AUBURN — Authorities in the Twin Cities are making fewer arrests in an effort to minimize the local jail population.

And police and deputies haven’t needed to take into custody as many suspected law breakers recently because many more folks are staying home due to the coronavirus pandemic.

Moreover, the Maine Judicial Branch earlier this week vacated all outstanding warrants for failure to appear in court and pay court fines and fees.

“A lot of that is to eliminate the number of people who are in our jail system,” Lewiston Police Lt. David St. Pierre said Friday.

Androscoggin County Sheriff Eric Samson said he sent a letter earlier this week to police chiefs in all of the county’s towns and cities and other law enforcement agencies urging them to curtail arrests when possible and issue summonses instead.

“As we’re all dealing with the coronavirus pandemic, I’m asking for your assistance and cooperation in order to minimize the risk to our correctional staff and those incarcerated,” he wrote.

“In short, I’m asking that you and your officers consider alternatives to arrest to limit individuals from entering our correctional facility, particularly with misdemeanor nonviolent offenses.”

Lewiston police are exercising greater discretion in making arrests, St. Pierre and Auburn Deputy Police Chief Timothy Cougle said Friday.

While police continue to take into custody people accused of committing violent crimes, those suspected to have committed nonviolent crimes may be summonsed instead, they said.

Samson said some officers will call before bringing a suspect to the jail, like the Lewiston officer who called Friday morning to ask whether the jail would take someone he had arrested. Samson listened to the officer, then told him, “No,” the alleged conduct wasn’t a risk to public safety and the District Attorney’s Office would tell him to issue a summons.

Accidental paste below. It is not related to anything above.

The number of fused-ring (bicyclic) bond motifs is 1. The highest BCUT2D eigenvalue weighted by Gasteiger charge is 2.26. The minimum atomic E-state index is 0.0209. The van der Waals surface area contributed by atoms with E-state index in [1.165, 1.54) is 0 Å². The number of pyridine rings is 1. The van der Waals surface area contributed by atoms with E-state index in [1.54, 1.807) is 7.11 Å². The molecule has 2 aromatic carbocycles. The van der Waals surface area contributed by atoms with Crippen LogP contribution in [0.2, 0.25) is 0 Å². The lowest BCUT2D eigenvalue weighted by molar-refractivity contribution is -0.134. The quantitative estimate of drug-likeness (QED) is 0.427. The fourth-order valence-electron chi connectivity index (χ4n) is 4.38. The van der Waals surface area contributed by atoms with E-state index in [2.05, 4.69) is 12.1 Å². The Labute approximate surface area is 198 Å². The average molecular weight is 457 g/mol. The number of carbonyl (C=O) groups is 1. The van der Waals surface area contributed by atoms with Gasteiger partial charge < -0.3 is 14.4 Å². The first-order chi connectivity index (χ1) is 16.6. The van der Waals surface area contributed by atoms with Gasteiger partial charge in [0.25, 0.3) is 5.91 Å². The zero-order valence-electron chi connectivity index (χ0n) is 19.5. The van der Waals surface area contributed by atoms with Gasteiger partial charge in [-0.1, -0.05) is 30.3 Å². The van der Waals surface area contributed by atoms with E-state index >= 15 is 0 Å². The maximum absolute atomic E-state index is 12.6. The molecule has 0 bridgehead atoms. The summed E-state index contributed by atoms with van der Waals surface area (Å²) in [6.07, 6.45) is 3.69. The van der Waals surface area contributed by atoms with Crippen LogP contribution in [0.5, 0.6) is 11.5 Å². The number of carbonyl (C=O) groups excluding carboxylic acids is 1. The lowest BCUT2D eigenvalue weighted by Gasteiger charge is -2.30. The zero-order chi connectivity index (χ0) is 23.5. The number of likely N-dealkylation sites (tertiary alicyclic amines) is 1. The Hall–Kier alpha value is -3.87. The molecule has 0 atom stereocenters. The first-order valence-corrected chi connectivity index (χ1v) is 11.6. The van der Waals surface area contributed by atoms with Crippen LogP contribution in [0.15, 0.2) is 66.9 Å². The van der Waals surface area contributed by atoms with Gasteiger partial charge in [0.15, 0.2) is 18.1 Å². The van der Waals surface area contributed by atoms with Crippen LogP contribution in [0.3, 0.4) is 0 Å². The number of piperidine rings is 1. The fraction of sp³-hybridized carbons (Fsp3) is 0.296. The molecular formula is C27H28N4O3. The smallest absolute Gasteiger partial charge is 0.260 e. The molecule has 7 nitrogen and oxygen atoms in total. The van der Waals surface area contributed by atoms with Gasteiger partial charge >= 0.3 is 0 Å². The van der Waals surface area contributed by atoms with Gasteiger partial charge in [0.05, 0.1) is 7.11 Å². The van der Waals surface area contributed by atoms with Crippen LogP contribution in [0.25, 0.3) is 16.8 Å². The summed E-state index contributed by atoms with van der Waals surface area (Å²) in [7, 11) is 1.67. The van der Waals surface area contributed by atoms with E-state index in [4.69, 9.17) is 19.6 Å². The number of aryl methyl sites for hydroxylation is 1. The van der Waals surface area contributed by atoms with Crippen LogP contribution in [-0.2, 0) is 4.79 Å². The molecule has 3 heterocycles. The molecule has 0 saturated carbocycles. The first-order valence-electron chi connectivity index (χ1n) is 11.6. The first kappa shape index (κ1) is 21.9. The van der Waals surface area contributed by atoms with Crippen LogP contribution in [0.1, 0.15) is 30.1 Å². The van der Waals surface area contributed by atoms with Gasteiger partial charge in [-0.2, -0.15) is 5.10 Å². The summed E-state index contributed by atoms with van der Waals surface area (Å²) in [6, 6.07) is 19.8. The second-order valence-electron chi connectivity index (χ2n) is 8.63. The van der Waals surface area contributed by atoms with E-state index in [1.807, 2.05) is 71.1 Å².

Samson said an officer from an area law enforcement agency arrived at the jail Thursday morning after making an arrest for operating under the influence. After consulting with the District Attorney’s Office, the suspect was issued a summons and released.

The jail has also adopted a more stringent intake screening process, undertaken outside the building, where suspects are quizzed in detail about their medical condition. If COVID-19 indicators are present, a local hospital will be contacted before the suspect is booked into the jail, he said.

“I think everybody gets it; everybody understands,” he said. “And we’ve been fortunate, knock on wood, that we’ve had a minimal amount of incidents compared to what we traditionally have.”

These efforts, coupled with Gov. Janet Mills’ directive for people to stay at home, if possible, and for restaurants and bars to close, seems to be working, Samson said.

Fewer people are out in public as a growing number practice social distancing, St. Pierre said.

“If you look out of the window right now it looks like a Saturday morning,” in downtown Lewiston, he said. “It doesn’t look like a Friday afternoon.”

Cougle said: “From our perspective, it’s just really quiet out there. People are staying in right now. At least initially, which we hope they do.”

A week ago, Samson said the jail population had been close to its 160 inmate capacity.

By Friday, that number had dropped to 130.

Inmates serving sentences for “victimless crimes,” such as operating a vehicle after suspension, who have two weeks time or less to serve may be released early, as allowed by state law, Samson said.

As of Friday, no jail inmates had shown signs that warranted testing for the virus, he said.

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